Exeter Chiefs have ignited a fresh wave of criticism after launching their kit for the 2020/21 season. In response to a petition signed by over 3,500 people, the English Premiership outfit conducted a review in July regarding their branding and use of Native American imagery and subsequently dropped their mascot. 


The club maintained use of their logo, though, believing it to be highly respectful, but that did not appease some of their opposition. The club said in a statement at the time: “Content provided to the board indicated that the name Chiefs dated back into the early 1900s and had a long history with people in the Devon area.

“The board took the view that the use of the Chiefs logo was in fact highly respectful. It was noted over the years we have had players and coaches from around the world with a wide range of nationalities and cultures. At no time have any players, coaches or their families said anything but positive comments about the branding or culture that exists at the club.”

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But upon the release of their new kits this week, the previous criticism Exeter had faced resurfaced, particularly regarding their third kit. This shirt displays two chief emblems across the midriff in a similar fashion to their current purple kit.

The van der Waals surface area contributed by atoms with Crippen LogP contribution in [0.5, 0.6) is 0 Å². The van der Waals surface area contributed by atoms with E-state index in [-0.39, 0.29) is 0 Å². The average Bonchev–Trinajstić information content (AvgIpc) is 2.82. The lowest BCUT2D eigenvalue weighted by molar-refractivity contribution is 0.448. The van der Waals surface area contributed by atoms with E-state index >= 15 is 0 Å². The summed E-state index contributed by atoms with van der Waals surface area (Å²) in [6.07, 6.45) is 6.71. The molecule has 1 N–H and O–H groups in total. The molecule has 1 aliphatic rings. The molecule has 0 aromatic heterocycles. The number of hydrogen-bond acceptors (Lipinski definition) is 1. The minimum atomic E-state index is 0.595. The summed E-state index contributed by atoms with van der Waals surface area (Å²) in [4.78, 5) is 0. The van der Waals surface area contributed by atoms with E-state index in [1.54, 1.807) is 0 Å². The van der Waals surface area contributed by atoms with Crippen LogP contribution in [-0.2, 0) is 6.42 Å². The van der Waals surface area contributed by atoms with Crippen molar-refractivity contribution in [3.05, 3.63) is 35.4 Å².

The organisation Exeter Chiefs For Change responded to the kit launch on Twitter, requesting that another review is conducted ahead of the 2021/22 season. 

They said: “We appreciate that a lot of investment will have gone into the new season’s kit and it’s too late to make changes this season, but how about scheduling a further review of the branding before the 2021/22 season kit is designed and launched?”

The responses that the Heineken Champions Cup finalists have received on social media are that they could realign their branding to something more local to Devon while still maintaining the Chiefs name. 


The NFL’s Washington team are an example of an organisation that underwent a recent rebranding by dropping their Redskins moniker earlier. However, while this issue has already been addressed by Exeter, they are still facing opposition. 




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